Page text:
16 Safety & Training Tips for Taking your Dog to Outdoor Events this Summer

Outdoor Events
We were on vacation one year and enjoying dinner on the deck of this beautiful restaurant when a couple came to sit next to us with 5 very large dogs in tow. As much as my husband and I love dogs, we couldn’t help but feel that maybe 5 large dogs was a little excessive and perhaps took advantage of the restaurant’s “pet-friendly” policy. We were pleasantly surprised when the 5 dogs walked quietly and gently through the maze of tables, and then immediately planted themselves at their owner’s feet. That was the end of that. No noise, no whining, no begging, no barking, no tugging of the leashes, no sniffing the neighbors. Just 5 clean, calm, very well behaved dogs, enjoying an outing with their humans. When others approached the table to greet the dogs, they were friendly and well-mannered. It was refreshing.

Dogs are becoming more widely accepted in public venues, especially in our area. Training has been increasingly in demand as people realize the importance of having a well-behaved and well-socialized dog. The result has been more and more positive interactions with our 4-legged friends in public. But all it takes is one bad apple to spoil the bunch. We know you don’t want your dog to be the one bad apple. If you plan on your dog accompanying you to public, outdoor events this summer, there are a few safety and dog training tips you need to keep in mind.

16 Dog Safety & Training Tips for Outdoor Events

  • Basic obedience is a MUST. Sit, stay, and down are 3 commands that should be second nature to your dog before you ever take him out in public.
  • Just as important is that your dog must be able to walk properly on a leash. Avoid using a retractable leash as control is imperative.
  • Realize that some people are afraid of dogs, so never allow your dog to approach another person uninvited.
  • Likewise, never let your dog approach another dog without asking the owner. It’s dangerous to assume that every dog is friendly and social.
  • No jumping…. on people, on other dogs, or on tables.
  • Know your dog. Do crowds stress him out? Is he unpredictable around other dogs? As much as we would love to have them with us, some dogs are just not cut-out for public socializing.
  • Out of consideration for those around you, make sure your dog is clean and odor-free.
  • Carry poop bags…and use them.
  • Keep your dog cool. Always have fresh, cool water on hand, and if he has to wait (like during an outdoor concert), make sure he has a shady, comfortable spot to lie down.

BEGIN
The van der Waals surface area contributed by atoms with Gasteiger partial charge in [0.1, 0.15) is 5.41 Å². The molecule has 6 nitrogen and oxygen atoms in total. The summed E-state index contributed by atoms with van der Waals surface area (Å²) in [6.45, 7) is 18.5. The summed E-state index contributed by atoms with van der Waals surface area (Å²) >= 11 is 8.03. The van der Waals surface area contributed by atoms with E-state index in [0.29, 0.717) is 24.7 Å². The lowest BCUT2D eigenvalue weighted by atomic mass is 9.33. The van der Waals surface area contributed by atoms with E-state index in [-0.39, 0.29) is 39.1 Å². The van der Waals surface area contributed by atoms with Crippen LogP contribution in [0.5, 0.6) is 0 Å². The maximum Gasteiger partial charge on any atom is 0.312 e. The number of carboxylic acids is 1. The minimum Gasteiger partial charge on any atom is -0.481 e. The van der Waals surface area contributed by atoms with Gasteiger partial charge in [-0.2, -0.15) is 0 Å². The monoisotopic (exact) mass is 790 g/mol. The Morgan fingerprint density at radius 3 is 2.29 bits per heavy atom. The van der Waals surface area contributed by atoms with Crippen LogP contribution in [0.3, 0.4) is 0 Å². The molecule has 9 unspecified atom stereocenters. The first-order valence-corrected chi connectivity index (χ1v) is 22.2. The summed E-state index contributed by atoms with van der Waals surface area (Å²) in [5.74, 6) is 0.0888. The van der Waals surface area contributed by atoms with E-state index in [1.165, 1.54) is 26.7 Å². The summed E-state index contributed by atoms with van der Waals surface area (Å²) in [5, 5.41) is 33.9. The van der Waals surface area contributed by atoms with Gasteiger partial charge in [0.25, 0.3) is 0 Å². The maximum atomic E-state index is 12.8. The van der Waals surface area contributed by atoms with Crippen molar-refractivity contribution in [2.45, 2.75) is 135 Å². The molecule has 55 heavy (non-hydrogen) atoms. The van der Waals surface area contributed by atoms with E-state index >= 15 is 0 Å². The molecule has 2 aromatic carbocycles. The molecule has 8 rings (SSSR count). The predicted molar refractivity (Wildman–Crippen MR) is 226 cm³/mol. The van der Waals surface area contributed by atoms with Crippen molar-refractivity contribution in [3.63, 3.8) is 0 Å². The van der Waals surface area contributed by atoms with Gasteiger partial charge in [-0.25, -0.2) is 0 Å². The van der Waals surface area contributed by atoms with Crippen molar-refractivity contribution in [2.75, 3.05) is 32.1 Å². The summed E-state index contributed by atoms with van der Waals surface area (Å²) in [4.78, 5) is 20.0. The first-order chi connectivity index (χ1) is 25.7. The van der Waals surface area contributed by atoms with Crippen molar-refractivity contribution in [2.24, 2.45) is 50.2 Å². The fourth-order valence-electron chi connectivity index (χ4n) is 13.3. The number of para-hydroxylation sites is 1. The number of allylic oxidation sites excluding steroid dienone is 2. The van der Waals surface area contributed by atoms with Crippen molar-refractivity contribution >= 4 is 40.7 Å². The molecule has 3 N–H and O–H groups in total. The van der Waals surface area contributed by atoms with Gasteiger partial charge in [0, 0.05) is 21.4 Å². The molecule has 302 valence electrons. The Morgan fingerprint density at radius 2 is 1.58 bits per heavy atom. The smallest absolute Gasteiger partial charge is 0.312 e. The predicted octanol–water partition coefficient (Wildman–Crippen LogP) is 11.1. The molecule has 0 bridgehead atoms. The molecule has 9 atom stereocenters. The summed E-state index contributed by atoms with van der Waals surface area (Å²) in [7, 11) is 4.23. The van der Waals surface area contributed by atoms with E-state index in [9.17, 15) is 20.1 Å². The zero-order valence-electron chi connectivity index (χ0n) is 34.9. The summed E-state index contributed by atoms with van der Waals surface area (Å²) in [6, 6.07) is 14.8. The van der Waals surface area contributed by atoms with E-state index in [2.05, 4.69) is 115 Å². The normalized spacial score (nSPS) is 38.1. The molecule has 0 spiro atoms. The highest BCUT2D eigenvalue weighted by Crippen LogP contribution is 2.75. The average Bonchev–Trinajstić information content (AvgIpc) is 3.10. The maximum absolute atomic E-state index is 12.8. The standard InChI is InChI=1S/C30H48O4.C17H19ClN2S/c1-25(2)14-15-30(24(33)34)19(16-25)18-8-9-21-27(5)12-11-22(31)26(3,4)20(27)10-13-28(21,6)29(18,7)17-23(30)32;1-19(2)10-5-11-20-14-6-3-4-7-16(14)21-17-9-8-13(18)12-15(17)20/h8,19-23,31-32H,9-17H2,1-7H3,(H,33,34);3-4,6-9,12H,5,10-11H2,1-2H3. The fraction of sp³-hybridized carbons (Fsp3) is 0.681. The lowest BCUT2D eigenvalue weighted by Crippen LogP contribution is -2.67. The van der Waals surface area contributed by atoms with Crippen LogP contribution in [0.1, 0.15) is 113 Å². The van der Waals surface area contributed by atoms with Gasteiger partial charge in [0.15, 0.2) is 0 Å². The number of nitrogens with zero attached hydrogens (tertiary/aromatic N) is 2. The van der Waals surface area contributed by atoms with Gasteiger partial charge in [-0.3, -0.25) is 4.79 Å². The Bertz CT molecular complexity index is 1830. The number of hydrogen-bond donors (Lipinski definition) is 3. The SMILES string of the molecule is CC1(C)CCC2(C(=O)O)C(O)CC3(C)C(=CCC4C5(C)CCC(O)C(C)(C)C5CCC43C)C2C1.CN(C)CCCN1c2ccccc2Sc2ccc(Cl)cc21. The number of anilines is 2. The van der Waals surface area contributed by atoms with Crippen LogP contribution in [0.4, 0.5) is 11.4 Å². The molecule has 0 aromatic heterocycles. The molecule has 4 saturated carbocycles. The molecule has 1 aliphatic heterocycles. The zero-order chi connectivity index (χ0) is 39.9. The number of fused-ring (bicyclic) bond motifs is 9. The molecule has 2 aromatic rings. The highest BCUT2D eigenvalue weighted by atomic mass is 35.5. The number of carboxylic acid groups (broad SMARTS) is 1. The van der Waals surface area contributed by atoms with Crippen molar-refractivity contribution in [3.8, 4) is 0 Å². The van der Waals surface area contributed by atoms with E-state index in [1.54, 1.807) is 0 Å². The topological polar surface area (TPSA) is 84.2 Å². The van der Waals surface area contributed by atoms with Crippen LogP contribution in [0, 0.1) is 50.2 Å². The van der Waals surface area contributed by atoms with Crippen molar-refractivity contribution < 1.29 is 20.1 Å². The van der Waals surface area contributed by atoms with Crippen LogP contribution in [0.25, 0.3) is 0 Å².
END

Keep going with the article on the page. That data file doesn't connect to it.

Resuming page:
• Make sure your dog has proper id on his collar and perhaps even microchipped… Just in case he gets away from you.
  • When walking, allow others to pass on the side furthest from your dog. It’s just good manners, even if your dog is friendly.
  • Take your dog away from people and, if possible, away from manicured lawns to do his business.
  • It would be a good idea to bring along a filled kong or chew toy of some kind to entertain your dog when you are seated for any period of time.
  • If you have a tiny dog, it may be best to carry them in crowded areas. People are just not aware of little ones beneath their feet and they may get stepped on.
  • If your dog meets up with his best friend from Camp, it’s not a good idea to let them romp, no matter how cute they are. They could run into other people, get their leashes tangled up, etc…
  • Make sure your dog’s vaccinations are up-to-date. We can’t count on strange dogs being disease-free, but at least we will know our dog is protected.

If you have read through this list and you fear your dog just doesn’t cut it for social activity, don’t give up. Give our Holiday Barn Pet Resorts’ dog trainers in Richmond, VA  a call. They can help you in so many ways… from basic obedience to proper leash walking, with jumping, even social anxiety.

We so want to enjoy the privilege of having our dogs with us wherever we go. To do that, we need to be responsible dog owners. Having a well-mannered pet goes a long way to making sure that we don’t have that privilege taken away. As we become better dog owners, we can become ambassadors for our dogs being allowed in public places.

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